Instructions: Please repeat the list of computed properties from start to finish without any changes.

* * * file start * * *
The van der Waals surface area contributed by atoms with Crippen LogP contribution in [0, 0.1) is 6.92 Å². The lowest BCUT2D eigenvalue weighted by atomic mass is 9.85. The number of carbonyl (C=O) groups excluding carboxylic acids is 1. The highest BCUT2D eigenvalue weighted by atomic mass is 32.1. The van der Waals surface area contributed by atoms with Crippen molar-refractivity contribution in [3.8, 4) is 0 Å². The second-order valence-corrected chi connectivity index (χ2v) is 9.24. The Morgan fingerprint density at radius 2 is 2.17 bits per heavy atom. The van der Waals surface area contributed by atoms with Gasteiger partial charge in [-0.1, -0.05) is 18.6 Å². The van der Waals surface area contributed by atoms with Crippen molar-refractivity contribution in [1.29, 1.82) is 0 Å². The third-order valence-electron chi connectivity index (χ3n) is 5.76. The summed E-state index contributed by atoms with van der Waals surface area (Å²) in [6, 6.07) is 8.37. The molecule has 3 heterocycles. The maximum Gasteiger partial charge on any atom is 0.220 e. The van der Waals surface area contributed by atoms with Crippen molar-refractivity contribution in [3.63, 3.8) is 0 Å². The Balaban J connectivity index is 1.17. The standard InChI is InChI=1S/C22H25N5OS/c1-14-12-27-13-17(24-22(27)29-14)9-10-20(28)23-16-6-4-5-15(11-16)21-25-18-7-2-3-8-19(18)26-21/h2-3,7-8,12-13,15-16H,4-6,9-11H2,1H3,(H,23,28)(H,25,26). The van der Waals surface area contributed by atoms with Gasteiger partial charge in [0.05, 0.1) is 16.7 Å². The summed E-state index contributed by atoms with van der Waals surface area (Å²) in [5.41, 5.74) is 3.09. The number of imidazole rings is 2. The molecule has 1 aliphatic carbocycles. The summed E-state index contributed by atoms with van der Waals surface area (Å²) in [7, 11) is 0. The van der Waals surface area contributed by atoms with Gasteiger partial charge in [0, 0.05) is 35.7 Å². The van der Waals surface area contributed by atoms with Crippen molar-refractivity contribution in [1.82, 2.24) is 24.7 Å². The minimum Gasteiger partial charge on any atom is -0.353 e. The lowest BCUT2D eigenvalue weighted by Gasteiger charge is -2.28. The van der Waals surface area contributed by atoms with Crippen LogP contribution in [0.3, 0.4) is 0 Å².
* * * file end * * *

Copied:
The van der Waals surface area contributed by atoms with Crippen LogP contribution in [0, 0.1) is 6.92 Å². The lowest BCUT2D eigenvalue weighted by atomic mass is 9.85. The number of carbonyl (C=O) groups excluding carboxylic acids is 1. The highest BCUT2D eigenvalue weighted by atomic mass is 32.1. The van der Waals surface area contributed by atoms with Crippen molar-refractivity contribution in [3.8, 4) is 0 Å². The second-order valence-corrected chi connectivity index (χ2v) is 9.24. The Morgan fingerprint density at radius 2 is 2.17 bits per heavy atom. The van der Waals surface area contributed by atoms with Gasteiger partial charge in [-0.1, -0.05) is 18.6 Å². The van der Waals surface area contributed by atoms with Crippen molar-refractivity contribution in [1.29, 1.82) is 0 Å². The third-order valence-electron chi connectivity index (χ3n) is 5.76. The summed E-state index contributed by atoms with van der Waals surface area (Å²) in [6, 6.07) is 8.37. The molecule has 3 heterocycles. The maximum Gasteiger partial charge on any atom is 0.220 e. The van der Waals surface area contributed by atoms with Crippen molar-refractivity contribution in [3.63, 3.8) is 0 Å². The Balaban J connectivity index is 1.17. The standard InChI is InChI=1S/C22H25N5OS/c1-14-12-27-13-17(24-22(27)29-14)9-10-20(28)23-16-6-4-5-15(11-16)21-25-18-7-2-3-8-19(18)26-21/h2-3,7-8,12-13,15-16H,4-6,9-11H2,1H3,(H,23,28)(H,25,26). The van der Waals surface area contributed by atoms with Gasteiger partial charge in [0.05, 0.1) is 16.7 Å². The summed E-state index contributed by atoms with van der Waals surface area (Å²) in [5.41, 5.74) is 3.09. The number of imidazole rings is 2. The molecule has 1 aliphatic carbocycles. The summed E-state index contributed by atoms with van der Waals surface area (Å²) in [7, 11) is 0. The van der Waals surface area contributed by atoms with Gasteiger partial charge in [0, 0.05) is 35.7 Å². The van der Waals surface area contributed by atoms with Crippen molar-refractivity contribution in [1.82, 2.24) is 24.7 Å². The minimum Gasteiger partial charge on any atom is -0.353 e. The lowest BCUT2D eigenvalue weighted by Gasteiger charge is -2.28. The van der Waals surface area contributed by atoms with Crippen LogP contribution in [0.3, 0.4) is 0 Å².